Mind the gap. How does Invest NI replace Alastair and Mark?
THE last eight years have seen troubled economic times for many reasons, locally and globally. In 2011 we were still in the grip of a global economic downturn which had a real local impact. The property crash was hitting hard and indigenous business growth was limited.
Since then our own local version of Punch & Judy politics has returned to the fore and we have been without government since 2017, and if we are honest the Executive which was derailed then was yet to have the kind of positive, durable impact that the business community had hoped for. Too many difficult decisions were put on the long finger, planned infrastructure investment was snarled up in legal procedures and political wrangling, the pursuit of devolved power over corporation tax had become a fixation and in the end it proved just out of reach.
Into that mix came the juggernaut that is Brexit. There may well still be people who believe that Brexit is a positive thing, an economic opportunity, but even they must concede that the uncertainty over Brexit which kicked in at June 2016 and still pervades, has been a negative for business; for decision making, for strategy setting, for attracting investment.
That triple whammy of Brexit, political stagnation and the global downturn all combined to ensure that the last decade has presented a severe challenge to those charged with presenting Northern Ireland on the international stage as a suitable location for inward investment.
This context makes the success of Invest NI over that period all the more noteworthy. In each year of the last decade investment targets were met, then exceeded. In fact news of inward investment projects almost came to be taken for granted. Many leading global brand names have set up base in Northern Ireland in recent years, while support was also maintained for local companies expanding through exporting.
Invest NI is not without critics of course, and the complaints of regional imbalance have never gone away. I've always thought the vital first step was to sell Northern Ireland as a location, to bring the jobs within reach of people here, rather than to micro-manage the sale pitch. So taken as a whole, Invest NI, since the reorganisation of the old LEDU and IDB, has been a significant success.
But that organisation is now entering into a period of change with the announcement that both its chairman Mark Ennis and chief executive Alastair Hamilton will be stepping down from their roles in the months ahead after eight and 10 years respectively. That leaves a big gap at the head of the organisation and it is challenge which must be managed carefully.
Each of those men are strong personalities, demonstrably dedicated to making Northern Ireland a success, and as a team they were very effective. It should be noted too that for eight years up to 2015 Arlene Foster was the minister whose role it was to sell Northern Ireland abroad. That was the longest period for any individual minister to be at one department, and in truth Arlene was always more comfortable in her DETI role than that of First Minister. She was widely acknowledged as a hugely competent and confident Economy Minister during her tenure and together with Mark Ennis and Alastair Hamilton, they made a formidable trio.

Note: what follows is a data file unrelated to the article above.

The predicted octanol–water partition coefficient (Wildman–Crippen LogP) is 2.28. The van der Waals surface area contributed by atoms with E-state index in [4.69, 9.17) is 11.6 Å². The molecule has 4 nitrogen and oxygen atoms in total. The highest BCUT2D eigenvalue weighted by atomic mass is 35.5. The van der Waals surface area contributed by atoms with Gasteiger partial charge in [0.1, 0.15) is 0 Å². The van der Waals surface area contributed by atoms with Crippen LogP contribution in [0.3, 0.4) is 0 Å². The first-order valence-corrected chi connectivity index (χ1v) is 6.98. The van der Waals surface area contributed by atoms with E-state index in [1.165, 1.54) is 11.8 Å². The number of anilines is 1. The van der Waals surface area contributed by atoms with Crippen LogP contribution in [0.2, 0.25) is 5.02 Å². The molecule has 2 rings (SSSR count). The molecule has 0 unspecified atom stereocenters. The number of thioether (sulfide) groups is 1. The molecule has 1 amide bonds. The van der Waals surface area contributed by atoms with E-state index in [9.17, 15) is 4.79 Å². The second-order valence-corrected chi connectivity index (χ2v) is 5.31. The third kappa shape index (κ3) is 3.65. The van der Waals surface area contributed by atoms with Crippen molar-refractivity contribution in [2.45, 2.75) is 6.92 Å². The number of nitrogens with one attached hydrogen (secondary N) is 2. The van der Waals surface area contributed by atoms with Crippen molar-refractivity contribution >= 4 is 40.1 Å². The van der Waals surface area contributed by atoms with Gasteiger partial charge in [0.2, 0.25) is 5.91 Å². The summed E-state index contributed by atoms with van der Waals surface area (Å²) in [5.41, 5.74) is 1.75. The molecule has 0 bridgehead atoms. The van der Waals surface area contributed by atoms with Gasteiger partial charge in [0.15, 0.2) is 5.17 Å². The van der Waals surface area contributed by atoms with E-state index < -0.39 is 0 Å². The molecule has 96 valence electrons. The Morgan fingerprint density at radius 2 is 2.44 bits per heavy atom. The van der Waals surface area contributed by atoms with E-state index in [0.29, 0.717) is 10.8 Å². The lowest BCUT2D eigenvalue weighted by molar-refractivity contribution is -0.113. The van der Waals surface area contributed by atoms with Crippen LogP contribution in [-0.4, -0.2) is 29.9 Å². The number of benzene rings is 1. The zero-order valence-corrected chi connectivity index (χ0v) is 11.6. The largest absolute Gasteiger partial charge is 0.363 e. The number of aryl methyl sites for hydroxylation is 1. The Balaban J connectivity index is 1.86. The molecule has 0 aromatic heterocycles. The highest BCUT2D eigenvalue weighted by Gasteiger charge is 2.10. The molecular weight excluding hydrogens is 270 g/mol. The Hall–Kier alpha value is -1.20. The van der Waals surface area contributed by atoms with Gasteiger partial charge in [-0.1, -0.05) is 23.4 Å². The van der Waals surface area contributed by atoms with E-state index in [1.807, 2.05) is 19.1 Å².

Just taking the last year alone we have seen investment decisions from Imperva, Alchemy, Fintru, Eirtech Aviation, Novosco, Cayan and Chef. Each one of these businesses could have picked another destination for their investment, but were persuaded to come to Northern Ireland. Competition in the foreign direct investment market is severe and here we face the added complication of being land locked to a member state of the European Union which is not exiting against the will of it's people as a whole, or of its business community.
Investment decisions are based on a range of factors including the available labour market, cost of business, available space, cost of living. Ultimately though these decisions are made by individuals and are driven by the personal motivation and on relations built up with senior staff of the relevant Government body, in our case that is Invest NI. Their record in the last decade is admirable and is a tribute to the leadership at the top of the organisation, and to entire team delivering the investment message, abroad and at home.
So a change is going to come within the organisation charged with delivering investment and supporting local business growth. Change is also coming, one way or the other, around Brexit and our future relationship with our neighbours in the European Union.
Whether that is to our advantage or our disadvantage remains in the balance, and is not helped by the tragicomedy currently playing out at Westminster with 10 out of the 11 MPs from here who take their seats misrepresenting the views of the majority of our population.
Selling Northern Ireland on the global stage will remain a significant challenge in the years ahead, and Invest NI has its own challenge to meet in replacing two key figures at the same time. The organisation will rise to that challenge I am sure, and in the meantime we should acknowledge the role played by the departing chair and CEO.
Who knows, perhaps by the time their replacements have settled in maybe we will have a local minister to work alongside them, or is that too much to hope for?
:: Brendan Mulgrew (email@example.com) is managing partner at MW Advocate (www.mwadvocate.com). Follow him on Twitter @brendanbelfast
:: Next week: Conor Lambe